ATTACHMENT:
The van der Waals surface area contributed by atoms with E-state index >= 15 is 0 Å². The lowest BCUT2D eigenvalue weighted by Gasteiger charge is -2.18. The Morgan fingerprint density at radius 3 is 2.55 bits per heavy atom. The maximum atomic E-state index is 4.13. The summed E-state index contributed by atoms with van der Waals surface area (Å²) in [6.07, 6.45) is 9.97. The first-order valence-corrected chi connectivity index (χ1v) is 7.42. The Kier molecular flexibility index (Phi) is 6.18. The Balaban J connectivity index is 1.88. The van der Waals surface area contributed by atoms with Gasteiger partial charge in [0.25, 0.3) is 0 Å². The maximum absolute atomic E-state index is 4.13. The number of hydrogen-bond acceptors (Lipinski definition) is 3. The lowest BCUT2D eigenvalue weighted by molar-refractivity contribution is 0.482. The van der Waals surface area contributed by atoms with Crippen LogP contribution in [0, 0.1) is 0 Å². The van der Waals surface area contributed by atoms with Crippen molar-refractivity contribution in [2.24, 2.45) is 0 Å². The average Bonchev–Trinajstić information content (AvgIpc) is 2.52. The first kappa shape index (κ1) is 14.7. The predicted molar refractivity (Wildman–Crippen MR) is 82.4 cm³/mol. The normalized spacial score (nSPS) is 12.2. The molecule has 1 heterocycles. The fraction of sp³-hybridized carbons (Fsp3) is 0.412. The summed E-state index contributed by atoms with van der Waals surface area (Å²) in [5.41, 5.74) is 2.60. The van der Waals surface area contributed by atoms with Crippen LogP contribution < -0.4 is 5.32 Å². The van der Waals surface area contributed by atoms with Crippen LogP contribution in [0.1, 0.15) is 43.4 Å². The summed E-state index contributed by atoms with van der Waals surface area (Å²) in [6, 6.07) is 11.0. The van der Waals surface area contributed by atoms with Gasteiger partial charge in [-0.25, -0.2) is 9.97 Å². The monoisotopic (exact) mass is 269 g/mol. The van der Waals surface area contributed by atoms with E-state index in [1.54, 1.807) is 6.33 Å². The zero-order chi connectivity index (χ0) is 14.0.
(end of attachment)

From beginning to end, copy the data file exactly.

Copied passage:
The van der Waals surface area contributed by atoms with E-state index >= 15 is 0 Å². The lowest BCUT2D eigenvalue weighted by Gasteiger charge is -2.18. The Morgan fingerprint density at radius 3 is 2.55 bits per heavy atom. The maximum atomic E-state index is 4.13. The summed E-state index contributed by atoms with van der Waals surface area (Å²) in [6.07, 6.45) is 9.97. The first-order valence-corrected chi connectivity index (χ1v) is 7.42. The Kier molecular flexibility index (Phi) is 6.18. The Balaban J connectivity index is 1.88. The van der Waals surface area contributed by atoms with Gasteiger partial charge in [0.25, 0.3) is 0 Å². The maximum absolute atomic E-state index is 4.13. The number of hydrogen-bond acceptors (Lipinski definition) is 3. The lowest BCUT2D eigenvalue weighted by molar-refractivity contribution is 0.482. The van der Waals surface area contributed by atoms with Crippen LogP contribution in [0, 0.1) is 0 Å². The van der Waals surface area contributed by atoms with Crippen molar-refractivity contribution in [2.24, 2.45) is 0 Å². The average Bonchev–Trinajstić information content (AvgIpc) is 2.52. The first kappa shape index (κ1) is 14.7. The predicted molar refractivity (Wildman–Crippen MR) is 82.4 cm³/mol. The normalized spacial score (nSPS) is 12.2. The molecule has 1 heterocycles. The fraction of sp³-hybridized carbons (Fsp3) is 0.412. The summed E-state index contributed by atoms with van der Waals surface area (Å²) in [5.41, 5.74) is 2.60. The van der Waals surface area contributed by atoms with Crippen LogP contribution < -0.4 is 5.32 Å². The van der Waals surface area contributed by atoms with Crippen LogP contribution in [0.1, 0.15) is 43.4 Å². The summed E-state index contributed by atoms with van der Waals surface area (Å²) in [6, 6.07) is 11.0. The van der Waals surface area contributed by atoms with Gasteiger partial charge in [-0.25, -0.2) is 9.97 Å². The monoisotopic (exact) mass is 269 g/mol. The van der Waals surface area contributed by atoms with E-state index in [1.54, 1.807) is 6.33 Å². The zero-order chi connectivity index (χ0) is 14.0.